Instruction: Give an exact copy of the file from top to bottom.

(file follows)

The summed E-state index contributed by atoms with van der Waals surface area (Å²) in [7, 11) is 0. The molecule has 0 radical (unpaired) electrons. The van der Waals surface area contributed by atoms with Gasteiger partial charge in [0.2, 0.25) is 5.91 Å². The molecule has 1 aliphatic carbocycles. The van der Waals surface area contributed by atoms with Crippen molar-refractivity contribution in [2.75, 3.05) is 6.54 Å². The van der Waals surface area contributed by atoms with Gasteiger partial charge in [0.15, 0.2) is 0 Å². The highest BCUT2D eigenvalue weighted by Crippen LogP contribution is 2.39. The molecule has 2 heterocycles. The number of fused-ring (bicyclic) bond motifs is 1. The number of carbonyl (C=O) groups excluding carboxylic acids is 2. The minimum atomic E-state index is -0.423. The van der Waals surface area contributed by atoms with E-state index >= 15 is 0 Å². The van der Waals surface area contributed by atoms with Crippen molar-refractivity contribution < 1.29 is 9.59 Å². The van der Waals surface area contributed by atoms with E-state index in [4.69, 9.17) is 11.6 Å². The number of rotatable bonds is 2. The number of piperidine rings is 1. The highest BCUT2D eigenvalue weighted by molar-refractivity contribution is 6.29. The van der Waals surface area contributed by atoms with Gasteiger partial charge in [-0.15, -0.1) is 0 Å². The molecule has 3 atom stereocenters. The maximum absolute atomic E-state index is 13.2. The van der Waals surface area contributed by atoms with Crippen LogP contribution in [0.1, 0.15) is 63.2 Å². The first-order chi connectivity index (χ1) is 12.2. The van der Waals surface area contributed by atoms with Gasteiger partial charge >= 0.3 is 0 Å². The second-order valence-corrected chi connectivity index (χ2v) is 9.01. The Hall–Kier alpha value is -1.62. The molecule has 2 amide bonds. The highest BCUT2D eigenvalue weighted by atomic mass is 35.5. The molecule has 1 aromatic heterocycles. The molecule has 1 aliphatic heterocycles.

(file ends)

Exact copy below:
The summed E-state index contributed by atoms with van der Waals surface area (Å²) in [7, 11) is 0. The molecule has 0 radical (unpaired) electrons. The van der Waals surface area contributed by atoms with Gasteiger partial charge in [0.2, 0.25) is 5.91 Å². The molecule has 1 aliphatic carbocycles. The van der Waals surface area contributed by atoms with Crippen molar-refractivity contribution in [2.75, 3.05) is 6.54 Å². The van der Waals surface area contributed by atoms with Gasteiger partial charge in [0.15, 0.2) is 0 Å². The highest BCUT2D eigenvalue weighted by Crippen LogP contribution is 2.39. The molecule has 2 heterocycles. The number of fused-ring (bicyclic) bond motifs is 1. The number of carbonyl (C=O) groups excluding carboxylic acids is 2. The minimum atomic E-state index is -0.423. The van der Waals surface area contributed by atoms with E-state index >= 15 is 0 Å². The van der Waals surface area contributed by atoms with Crippen molar-refractivity contribution < 1.29 is 9.59 Å². The van der Waals surface area contributed by atoms with E-state index in [4.69, 9.17) is 11.6 Å². The number of rotatable bonds is 2. The number of piperidine rings is 1. The highest BCUT2D eigenvalue weighted by molar-refractivity contribution is 6.29. The van der Waals surface area contributed by atoms with Gasteiger partial charge in [-0.15, -0.1) is 0 Å². The molecule has 3 atom stereocenters. The maximum absolute atomic E-state index is 13.2. The van der Waals surface area contributed by atoms with Crippen LogP contribution in [0.1, 0.15) is 63.2 Å². The first-order chi connectivity index (χ1) is 12.2. The van der Waals surface area contributed by atoms with Gasteiger partial charge >= 0.3 is 0 Å². The second-order valence-corrected chi connectivity index (χ2v) is 9.01. The Hall–Kier alpha value is -1.62. The molecule has 2 amide bonds. The highest BCUT2D eigenvalue weighted by atomic mass is 35.5. The molecule has 1 aromatic heterocycles. The molecule has 1 aliphatic heterocycles.